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The need for a public relations plan

Photo courtesy of Farm Journal Media.

(It all comes down to the numbers, which is where Moe Russell comes in to help farmers analyze feasibility and manage risks.

The genesis of my interest in public relations plans for farmers came when we built our first 7,200-head wean-to finish hog building. To continue on good terms with our neighbors, we visited with each of them about our intentions. Little did we realize community activists halfway across Iowa would interfere with the county board of supervisors as we worked to get our construction permit.

Every adversity brings opportunity. There are great examples of this connection in “The Adversity Paradox” by J. Barry Griswell. I encourage you to read the book.

As a result of the board of supervisors meeting we developed a public relations plan, which involves working with neighbors, communities, educators and other stakeholders. Five years later we had a hearing to build a second facility. There was one farmer in attendance, and he was in support of our plan because he wanted animal waste from the facility.

My nephew, who operates the facility, is living proof public relations plans are necessary, effective and can add to your bottom line.

Many think public relations plans are needed in the event something goes wrong. That’s a reactive plan, which is important when an accident, fire or chemical or manure spill occurs. It’s never a bad idea to think through what could go wrong and have plans in place so everyone knows who does what, when and how.

A proactive public relations plan can also be effective and maybe more valuable to your bottom line. Change should occur when we “see the light” rather than “feel the heat.” If your farm is dealing with an issue that could have been avoided with a proactive public relations plan, it’s likely too late. I encourage farmers to develop action plans that deal with four areas: animal comfort, water, nutrient management and soil quality.

It’s not necessary to boast of our efforts and successes. In fact, it’s better to quietly go about making changes. Neighbors, people in the community and regulators will notice if we’re good stewards and making serious efforts to improve.

Animal comfort: Our clients who have willingly made changes in these areas have found it’s not only good business but it adds to their bottom line. I recall visiting with a Nebraska hog producer who switched from gestation crates to an open gestation setup. When I asked him if the change hurt production he said, no, it actually improved pigs per sow per year. The willingness to make a change opens up the door to new technology, which can increase productivity.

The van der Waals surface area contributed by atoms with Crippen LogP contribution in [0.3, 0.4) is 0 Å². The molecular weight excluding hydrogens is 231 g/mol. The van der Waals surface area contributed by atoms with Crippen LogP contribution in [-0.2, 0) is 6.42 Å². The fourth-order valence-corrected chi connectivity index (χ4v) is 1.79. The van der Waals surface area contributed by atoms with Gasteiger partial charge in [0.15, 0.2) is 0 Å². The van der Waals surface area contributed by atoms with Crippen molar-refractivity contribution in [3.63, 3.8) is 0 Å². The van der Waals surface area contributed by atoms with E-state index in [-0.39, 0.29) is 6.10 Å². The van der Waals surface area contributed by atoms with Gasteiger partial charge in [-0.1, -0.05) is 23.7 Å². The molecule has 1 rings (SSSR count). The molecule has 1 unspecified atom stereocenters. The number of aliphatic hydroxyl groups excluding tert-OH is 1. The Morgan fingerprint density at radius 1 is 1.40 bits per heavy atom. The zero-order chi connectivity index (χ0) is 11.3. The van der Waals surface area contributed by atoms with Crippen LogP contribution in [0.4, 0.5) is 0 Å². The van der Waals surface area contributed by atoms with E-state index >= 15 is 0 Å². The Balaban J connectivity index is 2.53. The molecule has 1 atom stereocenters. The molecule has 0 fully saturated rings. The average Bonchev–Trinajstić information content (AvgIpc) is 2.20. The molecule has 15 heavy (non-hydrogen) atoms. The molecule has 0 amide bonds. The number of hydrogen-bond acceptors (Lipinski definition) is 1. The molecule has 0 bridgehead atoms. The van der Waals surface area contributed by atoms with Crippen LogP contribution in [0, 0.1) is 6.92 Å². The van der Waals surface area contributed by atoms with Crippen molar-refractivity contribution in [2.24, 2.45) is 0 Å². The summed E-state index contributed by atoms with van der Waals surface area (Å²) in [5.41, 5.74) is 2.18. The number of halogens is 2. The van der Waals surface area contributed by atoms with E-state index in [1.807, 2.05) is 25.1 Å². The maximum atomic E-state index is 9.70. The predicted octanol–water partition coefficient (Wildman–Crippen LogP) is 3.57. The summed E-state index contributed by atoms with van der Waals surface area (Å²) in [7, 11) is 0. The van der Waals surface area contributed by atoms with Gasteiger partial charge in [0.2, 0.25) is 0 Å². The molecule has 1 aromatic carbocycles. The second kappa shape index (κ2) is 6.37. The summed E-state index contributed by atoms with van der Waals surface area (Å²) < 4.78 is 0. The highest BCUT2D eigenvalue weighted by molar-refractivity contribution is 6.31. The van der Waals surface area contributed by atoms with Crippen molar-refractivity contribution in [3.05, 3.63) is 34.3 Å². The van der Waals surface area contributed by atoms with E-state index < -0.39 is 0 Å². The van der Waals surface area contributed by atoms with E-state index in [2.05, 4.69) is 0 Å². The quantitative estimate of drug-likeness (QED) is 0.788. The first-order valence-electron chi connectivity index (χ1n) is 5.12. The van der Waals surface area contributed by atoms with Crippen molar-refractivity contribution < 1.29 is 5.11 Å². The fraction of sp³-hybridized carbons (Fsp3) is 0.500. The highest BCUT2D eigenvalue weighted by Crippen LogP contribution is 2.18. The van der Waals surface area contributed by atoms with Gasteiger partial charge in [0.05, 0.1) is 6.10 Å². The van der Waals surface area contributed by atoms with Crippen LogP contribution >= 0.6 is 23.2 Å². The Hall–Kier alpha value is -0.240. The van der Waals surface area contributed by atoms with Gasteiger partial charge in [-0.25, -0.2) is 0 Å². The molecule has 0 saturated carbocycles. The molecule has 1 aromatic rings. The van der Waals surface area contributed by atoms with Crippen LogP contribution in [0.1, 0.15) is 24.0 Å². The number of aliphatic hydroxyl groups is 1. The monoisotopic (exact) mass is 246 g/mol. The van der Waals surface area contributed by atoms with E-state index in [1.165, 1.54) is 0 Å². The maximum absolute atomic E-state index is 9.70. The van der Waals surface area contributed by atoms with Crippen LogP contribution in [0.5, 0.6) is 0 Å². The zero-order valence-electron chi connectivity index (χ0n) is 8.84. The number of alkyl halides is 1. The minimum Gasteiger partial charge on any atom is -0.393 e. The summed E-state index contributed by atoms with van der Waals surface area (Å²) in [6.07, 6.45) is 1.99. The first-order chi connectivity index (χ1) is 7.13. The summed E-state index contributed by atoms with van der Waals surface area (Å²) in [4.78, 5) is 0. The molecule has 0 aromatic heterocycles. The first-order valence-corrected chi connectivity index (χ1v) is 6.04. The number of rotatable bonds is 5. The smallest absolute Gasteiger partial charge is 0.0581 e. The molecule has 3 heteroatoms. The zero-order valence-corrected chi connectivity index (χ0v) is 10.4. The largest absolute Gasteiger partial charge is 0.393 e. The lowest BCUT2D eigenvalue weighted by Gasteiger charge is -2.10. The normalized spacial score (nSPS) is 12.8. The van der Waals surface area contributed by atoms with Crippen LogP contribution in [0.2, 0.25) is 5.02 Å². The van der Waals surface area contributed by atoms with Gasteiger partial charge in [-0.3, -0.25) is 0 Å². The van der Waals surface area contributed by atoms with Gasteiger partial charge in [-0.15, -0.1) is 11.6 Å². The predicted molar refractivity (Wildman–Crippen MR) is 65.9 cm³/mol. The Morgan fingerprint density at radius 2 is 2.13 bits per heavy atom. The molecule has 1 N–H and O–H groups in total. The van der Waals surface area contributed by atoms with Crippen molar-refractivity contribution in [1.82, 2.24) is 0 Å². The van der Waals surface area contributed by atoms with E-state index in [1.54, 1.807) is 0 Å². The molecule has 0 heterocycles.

Water: Everyone is concerned about water conservation, quality, best use and runoff. Your efforts and changes in these areas will be noticed.

Nutrient management: A CEO in the input supply industry recently said nitrogen inefficiencies average $50 per corn acre and only one-third of corn acres in the U.S. have best management practices. Additionally, $420 million of nutrients are lost to the Gulf of Mexico every year.

Soil quality: I’m aware of one farmer who through the use of improved management practices was able to increase soil organic matter from 3.2% to 5.2% in 12 years. Each 1% improvement in organic matter allows soil to hold 17,000 additional gallons of water per acre. Soil quality is directly linked to water management issues.

Landlords are watching. I believe farmers who are diligently working to address these four areas will not only improve their public relations but also be approached with opportunities to rent or purchase farms others won’t, thereby adding to their bottom line and the sustainability of their business.

Reprinted with the permission of Farm Journal Media. Moe Russell will speak at an informational meeting this Tuesday, Jan. 31 at 1:30 p.m. at Pizzas by Marchelloni in Fairbury. The event is co-sponsored by Russell Consulting and First State Bank of Forrest.

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